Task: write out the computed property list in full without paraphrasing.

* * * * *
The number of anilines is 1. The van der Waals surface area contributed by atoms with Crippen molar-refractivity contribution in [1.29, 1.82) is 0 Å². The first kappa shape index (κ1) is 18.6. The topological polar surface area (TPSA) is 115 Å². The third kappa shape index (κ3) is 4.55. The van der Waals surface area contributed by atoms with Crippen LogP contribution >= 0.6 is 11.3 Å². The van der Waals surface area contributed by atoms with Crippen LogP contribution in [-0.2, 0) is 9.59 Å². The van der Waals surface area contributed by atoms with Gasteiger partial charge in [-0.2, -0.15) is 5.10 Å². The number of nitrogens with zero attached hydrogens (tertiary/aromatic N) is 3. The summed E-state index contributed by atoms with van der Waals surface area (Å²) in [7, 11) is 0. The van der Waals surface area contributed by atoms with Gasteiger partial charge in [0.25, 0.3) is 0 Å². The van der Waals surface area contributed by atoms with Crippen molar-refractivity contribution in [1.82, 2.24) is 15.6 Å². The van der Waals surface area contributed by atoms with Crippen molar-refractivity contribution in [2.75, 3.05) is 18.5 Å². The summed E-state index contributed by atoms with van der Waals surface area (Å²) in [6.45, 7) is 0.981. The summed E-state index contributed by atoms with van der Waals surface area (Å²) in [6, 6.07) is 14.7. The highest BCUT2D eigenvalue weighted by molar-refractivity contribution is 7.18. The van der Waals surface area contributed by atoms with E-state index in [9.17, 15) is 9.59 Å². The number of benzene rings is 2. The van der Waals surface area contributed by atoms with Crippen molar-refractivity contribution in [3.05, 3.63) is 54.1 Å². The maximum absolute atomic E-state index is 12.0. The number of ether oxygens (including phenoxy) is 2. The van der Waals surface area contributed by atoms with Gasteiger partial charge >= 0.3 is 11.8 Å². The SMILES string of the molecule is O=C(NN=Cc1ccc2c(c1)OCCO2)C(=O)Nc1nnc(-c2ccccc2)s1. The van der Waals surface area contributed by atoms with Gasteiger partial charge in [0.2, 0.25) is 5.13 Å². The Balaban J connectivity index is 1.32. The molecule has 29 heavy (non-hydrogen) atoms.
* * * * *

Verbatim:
The number of anilines is 1. The van der Waals surface area contributed by atoms with Crippen molar-refractivity contribution in [1.29, 1.82) is 0 Å². The first kappa shape index (κ1) is 18.6. The topological polar surface area (TPSA) is 115 Å². The third kappa shape index (κ3) is 4.55. The van der Waals surface area contributed by atoms with Crippen LogP contribution >= 0.6 is 11.3 Å². The van der Waals surface area contributed by atoms with Crippen LogP contribution in [-0.2, 0) is 9.59 Å². The van der Waals surface area contributed by atoms with Gasteiger partial charge in [-0.2, -0.15) is 5.10 Å². The number of nitrogens with zero attached hydrogens (tertiary/aromatic N) is 3. The summed E-state index contributed by atoms with van der Waals surface area (Å²) in [7, 11) is 0. The van der Waals surface area contributed by atoms with Gasteiger partial charge in [0.25, 0.3) is 0 Å². The van der Waals surface area contributed by atoms with Crippen molar-refractivity contribution in [1.82, 2.24) is 15.6 Å². The van der Waals surface area contributed by atoms with Crippen molar-refractivity contribution in [2.75, 3.05) is 18.5 Å². The summed E-state index contributed by atoms with van der Waals surface area (Å²) in [6.45, 7) is 0.981. The summed E-state index contributed by atoms with van der Waals surface area (Å²) in [6, 6.07) is 14.7. The highest BCUT2D eigenvalue weighted by molar-refractivity contribution is 7.18. The van der Waals surface area contributed by atoms with E-state index in [9.17, 15) is 9.59 Å². The number of benzene rings is 2. The van der Waals surface area contributed by atoms with Crippen molar-refractivity contribution in [3.05, 3.63) is 54.1 Å². The maximum absolute atomic E-state index is 12.0. The number of ether oxygens (including phenoxy) is 2. The van der Waals surface area contributed by atoms with Gasteiger partial charge >= 0.3 is 11.8 Å². The SMILES string of the molecule is O=C(NN=Cc1ccc2c(c1)OCCO2)C(=O)Nc1nnc(-c2ccccc2)s1. The van der Waals surface area contributed by atoms with Gasteiger partial charge in [0.2, 0.25) is 5.13 Å². The Balaban J connectivity index is 1.32. The molecule has 29 heavy (non-hydrogen) atoms.